At the core of Wile E.’s issues was a profound lesson: Good tactics are irrelevant if we don’t have the right strategy.
Or no matter how much Wile E. would invest (Time, Money, Effort) in the best gadgets, he will never catch the roadrunner. Therefore the problem isn’t in his tactics, it’s in his strategy. Why is he even chasing the Roadrunner in the first place?
Let’s break this down it to terms of recruitment.
No matter how much we invest (Time, Money, Effort) in the best events, from car smashes to giant house parties. It won’t bring more of the best men and women on our campus, it just brings out more of the same people we recruit every year. Our tactics are amazing, I’m blown away at some of the elaborate recruitment events I’ve seen. But if it doesn’t help us, why do we even do them in the first place?
Maybe it’s time to change our strategy from investing in events to drive recruitment to something we know works… Say… relationships?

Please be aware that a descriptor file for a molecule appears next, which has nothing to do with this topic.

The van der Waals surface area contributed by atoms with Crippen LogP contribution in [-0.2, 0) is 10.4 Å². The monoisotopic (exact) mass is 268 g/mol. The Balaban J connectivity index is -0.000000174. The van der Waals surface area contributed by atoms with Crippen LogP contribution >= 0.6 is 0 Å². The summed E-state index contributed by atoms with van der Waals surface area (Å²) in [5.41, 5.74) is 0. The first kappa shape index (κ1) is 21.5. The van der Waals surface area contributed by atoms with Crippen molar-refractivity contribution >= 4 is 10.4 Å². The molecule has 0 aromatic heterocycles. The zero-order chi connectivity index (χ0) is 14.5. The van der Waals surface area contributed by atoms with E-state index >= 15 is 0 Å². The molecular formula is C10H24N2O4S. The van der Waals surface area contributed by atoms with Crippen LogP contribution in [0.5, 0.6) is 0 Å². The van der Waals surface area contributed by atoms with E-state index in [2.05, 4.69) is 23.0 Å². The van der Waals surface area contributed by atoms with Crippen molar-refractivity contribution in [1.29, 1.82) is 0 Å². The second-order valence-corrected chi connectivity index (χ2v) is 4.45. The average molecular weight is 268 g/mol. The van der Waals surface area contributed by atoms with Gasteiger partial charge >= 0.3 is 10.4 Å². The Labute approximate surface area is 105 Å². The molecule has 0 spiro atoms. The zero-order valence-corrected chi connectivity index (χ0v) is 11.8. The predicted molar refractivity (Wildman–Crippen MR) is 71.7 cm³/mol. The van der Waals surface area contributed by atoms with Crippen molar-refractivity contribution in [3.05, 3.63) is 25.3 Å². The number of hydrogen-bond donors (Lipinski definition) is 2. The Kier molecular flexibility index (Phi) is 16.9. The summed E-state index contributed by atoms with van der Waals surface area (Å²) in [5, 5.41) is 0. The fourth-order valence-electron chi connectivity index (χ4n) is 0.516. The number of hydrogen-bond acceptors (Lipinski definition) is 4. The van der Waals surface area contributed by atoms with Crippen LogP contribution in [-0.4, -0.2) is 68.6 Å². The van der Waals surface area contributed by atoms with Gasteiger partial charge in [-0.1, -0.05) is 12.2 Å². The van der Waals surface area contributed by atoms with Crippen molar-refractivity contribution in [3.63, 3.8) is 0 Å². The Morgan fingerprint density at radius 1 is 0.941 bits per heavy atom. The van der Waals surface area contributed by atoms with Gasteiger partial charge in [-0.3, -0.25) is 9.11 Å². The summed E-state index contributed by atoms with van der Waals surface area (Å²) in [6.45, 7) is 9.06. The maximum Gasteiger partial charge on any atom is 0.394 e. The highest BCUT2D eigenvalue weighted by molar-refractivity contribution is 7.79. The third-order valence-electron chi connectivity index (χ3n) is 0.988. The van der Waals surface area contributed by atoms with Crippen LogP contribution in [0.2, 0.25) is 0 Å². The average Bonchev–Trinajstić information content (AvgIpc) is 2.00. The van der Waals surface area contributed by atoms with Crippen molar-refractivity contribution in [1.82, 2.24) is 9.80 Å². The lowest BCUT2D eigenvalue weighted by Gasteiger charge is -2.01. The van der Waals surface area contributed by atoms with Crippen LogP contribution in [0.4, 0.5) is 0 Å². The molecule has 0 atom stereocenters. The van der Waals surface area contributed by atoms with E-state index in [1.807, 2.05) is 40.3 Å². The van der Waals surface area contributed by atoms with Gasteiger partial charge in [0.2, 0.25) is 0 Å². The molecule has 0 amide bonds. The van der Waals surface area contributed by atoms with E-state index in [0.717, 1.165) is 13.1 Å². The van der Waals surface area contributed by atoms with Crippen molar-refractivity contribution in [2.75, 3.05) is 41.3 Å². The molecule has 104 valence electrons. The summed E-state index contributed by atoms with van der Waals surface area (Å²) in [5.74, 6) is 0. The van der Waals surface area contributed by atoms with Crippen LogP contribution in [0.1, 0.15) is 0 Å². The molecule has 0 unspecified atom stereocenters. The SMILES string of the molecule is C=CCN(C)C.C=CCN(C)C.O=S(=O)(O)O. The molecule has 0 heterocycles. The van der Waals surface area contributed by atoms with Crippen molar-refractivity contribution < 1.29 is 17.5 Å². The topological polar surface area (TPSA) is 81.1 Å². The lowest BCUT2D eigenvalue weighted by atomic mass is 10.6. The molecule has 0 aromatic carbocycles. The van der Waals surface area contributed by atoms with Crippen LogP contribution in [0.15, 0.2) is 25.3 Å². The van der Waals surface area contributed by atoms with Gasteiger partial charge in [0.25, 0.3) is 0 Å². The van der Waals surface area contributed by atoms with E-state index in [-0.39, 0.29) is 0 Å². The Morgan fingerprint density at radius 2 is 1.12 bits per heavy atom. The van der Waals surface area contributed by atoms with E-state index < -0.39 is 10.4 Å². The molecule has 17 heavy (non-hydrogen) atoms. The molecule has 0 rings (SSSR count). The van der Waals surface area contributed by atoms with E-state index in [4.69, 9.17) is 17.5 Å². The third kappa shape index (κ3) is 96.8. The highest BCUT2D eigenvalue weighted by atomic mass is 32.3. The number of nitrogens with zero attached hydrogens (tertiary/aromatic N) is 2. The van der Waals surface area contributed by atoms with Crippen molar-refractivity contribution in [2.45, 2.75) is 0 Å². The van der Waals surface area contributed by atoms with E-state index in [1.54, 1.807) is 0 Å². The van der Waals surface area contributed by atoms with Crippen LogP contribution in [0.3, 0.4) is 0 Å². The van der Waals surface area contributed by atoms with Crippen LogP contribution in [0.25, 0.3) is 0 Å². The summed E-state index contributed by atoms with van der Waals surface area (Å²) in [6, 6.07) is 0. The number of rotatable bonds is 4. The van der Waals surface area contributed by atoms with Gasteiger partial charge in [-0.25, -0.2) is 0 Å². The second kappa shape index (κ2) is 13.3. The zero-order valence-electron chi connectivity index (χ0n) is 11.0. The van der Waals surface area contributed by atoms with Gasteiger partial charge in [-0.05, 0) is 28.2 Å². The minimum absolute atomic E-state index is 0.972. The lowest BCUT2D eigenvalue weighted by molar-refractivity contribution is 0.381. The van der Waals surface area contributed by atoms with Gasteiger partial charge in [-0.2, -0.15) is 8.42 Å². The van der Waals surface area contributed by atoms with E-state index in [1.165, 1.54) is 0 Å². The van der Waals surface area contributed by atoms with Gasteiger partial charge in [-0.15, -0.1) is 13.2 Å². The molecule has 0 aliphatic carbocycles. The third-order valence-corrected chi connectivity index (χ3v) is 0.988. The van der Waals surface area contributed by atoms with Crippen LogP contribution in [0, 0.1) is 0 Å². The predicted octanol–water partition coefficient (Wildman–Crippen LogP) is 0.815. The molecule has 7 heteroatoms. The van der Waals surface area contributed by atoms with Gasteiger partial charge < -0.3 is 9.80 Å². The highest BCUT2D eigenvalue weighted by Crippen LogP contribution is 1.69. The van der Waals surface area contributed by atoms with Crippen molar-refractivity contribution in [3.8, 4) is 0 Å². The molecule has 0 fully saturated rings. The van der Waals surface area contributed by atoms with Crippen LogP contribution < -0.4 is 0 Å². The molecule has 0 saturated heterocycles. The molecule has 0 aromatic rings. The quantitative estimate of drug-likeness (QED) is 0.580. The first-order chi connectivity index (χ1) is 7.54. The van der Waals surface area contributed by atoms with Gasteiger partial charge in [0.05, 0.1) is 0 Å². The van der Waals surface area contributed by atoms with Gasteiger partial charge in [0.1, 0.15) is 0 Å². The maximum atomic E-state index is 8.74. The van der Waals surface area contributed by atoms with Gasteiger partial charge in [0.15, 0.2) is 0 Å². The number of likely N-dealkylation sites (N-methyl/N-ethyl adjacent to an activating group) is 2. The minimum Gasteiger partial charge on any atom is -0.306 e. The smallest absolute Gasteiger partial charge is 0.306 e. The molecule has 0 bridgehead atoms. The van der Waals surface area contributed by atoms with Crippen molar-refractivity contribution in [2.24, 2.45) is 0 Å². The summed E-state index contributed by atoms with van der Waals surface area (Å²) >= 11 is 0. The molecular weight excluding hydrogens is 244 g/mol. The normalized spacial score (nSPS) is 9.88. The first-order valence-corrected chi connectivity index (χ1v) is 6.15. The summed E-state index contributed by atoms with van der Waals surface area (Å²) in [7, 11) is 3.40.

Imagine if we spent all of our time, money and effort in building more relationships, how much better would our recruitment efforts be?
This message brought to you by ACME Recruitment Company.
Remember that moment when someone in your chapter gave you the gift of Greek Life?
Remember that moment when you accepted your invitation for membership, joined a group of people who pledged to love and support you, and started your journey toward becoming a better human being through the power of fraternity/sorority? That was an amazing moment in our life, and I am sure it turned out to be a pretty life-changing moment in your life too. We should create that moment more often for more people. What are we waiting for? Let’s Grow.
Seriously though, what are we waiting for? It is time to grow. It is time to offer the life-changing gift of membership to more deserving people. We owe it to them to unselfishly choose to actively push for major growth throughout the fraternal movement.
There are hundreds — maybe thousands — of students on your campus that what want what you have: a group of brothers or sisters who are committed to shepherding each other through college, challenging each other to be greater than they were yesterday, and working with each other to make the world a better place together. Give that life changing gift to more people. They deserve it.